David Zervos, chief markets strategist at Jefferies, is a little surprised by the market reaction to recent news.
On Friday, we learned that the U.S. economy added 209,000 jobs in July. This number missed estimates but Zervos points out that the three-month, six-month, and 12-month moving averages are 245,000 244,000 and 214,000. “This is an achievement, not a problem,” he writes.
We also learned that the U.S. economy expanded 4% in the second quarter and the FOMC’s language barely changed.
“Sounds like risk asset bliss right?” asks Zervos in the note, which is titled ‘Why do we call these corrections’.
“But the markets are reacting to this good fortune as if someone threw a Baby Ruth in the swimming pool,” he says.
Zervos admits the recent market anxiety may be attributable to rising geopolitical tensions between Russia and Ukraine, Israel and Gaza, and amid concerns about Banco Espirito Santo and Argentina. “The reality is that we can consolidate in markets at any time. We don’t need a fundamental/geopolitical reason.”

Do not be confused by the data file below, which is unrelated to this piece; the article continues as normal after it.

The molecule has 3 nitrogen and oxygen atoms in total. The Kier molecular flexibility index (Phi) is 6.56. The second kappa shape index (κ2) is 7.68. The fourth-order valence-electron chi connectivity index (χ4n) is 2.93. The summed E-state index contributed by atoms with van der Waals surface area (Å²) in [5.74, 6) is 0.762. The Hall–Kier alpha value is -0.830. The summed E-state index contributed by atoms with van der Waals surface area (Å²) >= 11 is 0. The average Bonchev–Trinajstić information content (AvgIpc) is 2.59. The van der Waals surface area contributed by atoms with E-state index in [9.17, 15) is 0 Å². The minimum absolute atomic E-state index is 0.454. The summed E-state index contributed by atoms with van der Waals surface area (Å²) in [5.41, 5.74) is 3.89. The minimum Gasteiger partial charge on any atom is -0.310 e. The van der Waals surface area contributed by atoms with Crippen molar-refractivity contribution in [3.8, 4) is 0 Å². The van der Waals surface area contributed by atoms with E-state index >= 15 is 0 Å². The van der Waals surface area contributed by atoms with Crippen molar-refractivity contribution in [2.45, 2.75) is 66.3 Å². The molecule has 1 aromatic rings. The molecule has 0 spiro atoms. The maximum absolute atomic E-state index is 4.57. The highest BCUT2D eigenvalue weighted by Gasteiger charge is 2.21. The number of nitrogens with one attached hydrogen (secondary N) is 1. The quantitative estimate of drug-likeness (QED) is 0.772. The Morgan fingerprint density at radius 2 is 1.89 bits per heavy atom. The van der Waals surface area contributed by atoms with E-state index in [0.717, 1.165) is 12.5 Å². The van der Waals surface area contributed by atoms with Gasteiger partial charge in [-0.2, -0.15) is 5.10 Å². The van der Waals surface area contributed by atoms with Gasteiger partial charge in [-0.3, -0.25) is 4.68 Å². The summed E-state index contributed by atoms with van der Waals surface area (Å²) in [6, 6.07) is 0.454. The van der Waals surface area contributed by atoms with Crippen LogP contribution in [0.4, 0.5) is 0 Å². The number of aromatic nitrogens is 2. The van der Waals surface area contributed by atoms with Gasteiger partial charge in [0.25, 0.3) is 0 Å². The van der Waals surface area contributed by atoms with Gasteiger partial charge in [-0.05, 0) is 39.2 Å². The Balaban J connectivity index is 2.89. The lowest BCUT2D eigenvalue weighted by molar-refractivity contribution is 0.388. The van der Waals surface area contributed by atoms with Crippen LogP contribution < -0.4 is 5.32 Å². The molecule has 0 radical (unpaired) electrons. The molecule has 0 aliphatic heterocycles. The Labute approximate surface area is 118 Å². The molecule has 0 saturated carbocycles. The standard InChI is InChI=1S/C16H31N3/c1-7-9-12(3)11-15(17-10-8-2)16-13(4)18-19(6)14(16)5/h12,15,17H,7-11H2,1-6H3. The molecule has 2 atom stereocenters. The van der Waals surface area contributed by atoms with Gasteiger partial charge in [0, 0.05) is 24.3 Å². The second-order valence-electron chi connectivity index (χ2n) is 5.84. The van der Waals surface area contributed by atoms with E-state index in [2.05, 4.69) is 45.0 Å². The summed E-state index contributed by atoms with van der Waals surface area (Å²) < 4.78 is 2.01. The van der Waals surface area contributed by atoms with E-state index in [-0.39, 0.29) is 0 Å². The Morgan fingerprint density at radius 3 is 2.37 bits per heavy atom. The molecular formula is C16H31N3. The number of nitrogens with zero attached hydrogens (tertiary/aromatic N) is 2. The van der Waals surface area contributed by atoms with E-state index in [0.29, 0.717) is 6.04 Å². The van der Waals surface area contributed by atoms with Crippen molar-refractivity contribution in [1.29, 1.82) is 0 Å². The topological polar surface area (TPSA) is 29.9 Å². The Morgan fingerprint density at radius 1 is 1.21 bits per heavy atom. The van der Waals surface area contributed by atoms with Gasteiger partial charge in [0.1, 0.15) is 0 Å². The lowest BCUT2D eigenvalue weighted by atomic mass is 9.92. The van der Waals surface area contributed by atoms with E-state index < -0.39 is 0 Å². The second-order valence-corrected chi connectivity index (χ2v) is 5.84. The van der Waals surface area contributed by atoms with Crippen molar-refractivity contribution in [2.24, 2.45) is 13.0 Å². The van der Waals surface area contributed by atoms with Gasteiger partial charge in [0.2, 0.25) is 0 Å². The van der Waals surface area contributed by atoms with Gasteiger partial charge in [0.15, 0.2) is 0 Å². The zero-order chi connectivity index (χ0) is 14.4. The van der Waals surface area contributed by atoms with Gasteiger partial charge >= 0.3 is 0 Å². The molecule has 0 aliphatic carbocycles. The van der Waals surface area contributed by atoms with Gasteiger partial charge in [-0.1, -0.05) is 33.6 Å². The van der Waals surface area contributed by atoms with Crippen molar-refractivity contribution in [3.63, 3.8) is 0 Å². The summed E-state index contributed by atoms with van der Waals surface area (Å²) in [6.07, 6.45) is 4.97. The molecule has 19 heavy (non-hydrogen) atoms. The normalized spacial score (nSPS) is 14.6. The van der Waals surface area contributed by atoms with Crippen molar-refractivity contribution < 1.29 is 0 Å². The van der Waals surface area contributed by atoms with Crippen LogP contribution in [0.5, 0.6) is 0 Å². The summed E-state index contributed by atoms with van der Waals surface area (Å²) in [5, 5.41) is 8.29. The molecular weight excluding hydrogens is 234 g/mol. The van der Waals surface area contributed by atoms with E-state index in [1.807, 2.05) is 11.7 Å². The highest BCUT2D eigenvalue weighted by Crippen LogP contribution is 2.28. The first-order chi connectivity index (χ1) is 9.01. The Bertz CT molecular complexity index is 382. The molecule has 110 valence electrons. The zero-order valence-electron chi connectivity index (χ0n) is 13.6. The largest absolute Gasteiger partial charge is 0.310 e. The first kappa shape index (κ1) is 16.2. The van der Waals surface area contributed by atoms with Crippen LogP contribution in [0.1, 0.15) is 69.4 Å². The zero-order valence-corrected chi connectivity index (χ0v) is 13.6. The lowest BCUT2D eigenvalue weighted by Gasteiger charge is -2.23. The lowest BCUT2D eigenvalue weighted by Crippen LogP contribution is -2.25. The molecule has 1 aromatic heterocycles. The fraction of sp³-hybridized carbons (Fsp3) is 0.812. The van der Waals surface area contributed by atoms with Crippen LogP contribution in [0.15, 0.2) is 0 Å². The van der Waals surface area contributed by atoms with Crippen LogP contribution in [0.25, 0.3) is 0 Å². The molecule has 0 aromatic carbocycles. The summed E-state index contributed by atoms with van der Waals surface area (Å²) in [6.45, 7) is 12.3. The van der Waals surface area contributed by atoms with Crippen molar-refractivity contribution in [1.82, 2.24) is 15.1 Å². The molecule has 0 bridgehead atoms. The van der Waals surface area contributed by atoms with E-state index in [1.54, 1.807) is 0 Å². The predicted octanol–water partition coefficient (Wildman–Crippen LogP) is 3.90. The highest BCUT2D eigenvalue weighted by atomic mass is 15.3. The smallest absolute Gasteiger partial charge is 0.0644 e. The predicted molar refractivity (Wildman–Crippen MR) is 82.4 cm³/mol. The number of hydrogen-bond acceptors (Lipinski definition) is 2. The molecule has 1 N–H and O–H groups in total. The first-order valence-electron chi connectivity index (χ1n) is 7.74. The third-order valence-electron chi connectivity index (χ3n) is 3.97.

“In any case I certainly see no fundamental reason why we should break down and stay down. This looks like a garden variety risk-off move sparked by positioning, psychology and/or outside factors. Just like with Cyprus, Greece, the Treasury downgrade, the government shutdown, the fiscal cliff and even the increase trouble between JayZ and Beyonce; this latest rough patch will pass. We may have a little more to go before we wash out some of the weaker hands, but let’s all keep our eye on the prize: a risk-on reflationary recovery! It’s still the endgame.
“Lastly, for most of this year (and much of last 5 years) we have been constantly warned by the hater community about a coming market “correction”. And that got me thinking – why do people refer to a market drop as a “correction”. This nomenclature implies that the “correct” level for the market is lower. There is NOTHING correct about a lower market. In fact, I would call these down moves “aberrations” not a “corrections”. And while these states of abnormality can last a bit longer than we would like, I firmly believe a true “correction” to HIGHER levels will ultimately put us back on the path toward normalcy. Good luck trading.”
So who’s going to play Carl Spackler and take a bite of that Baby Ruth?
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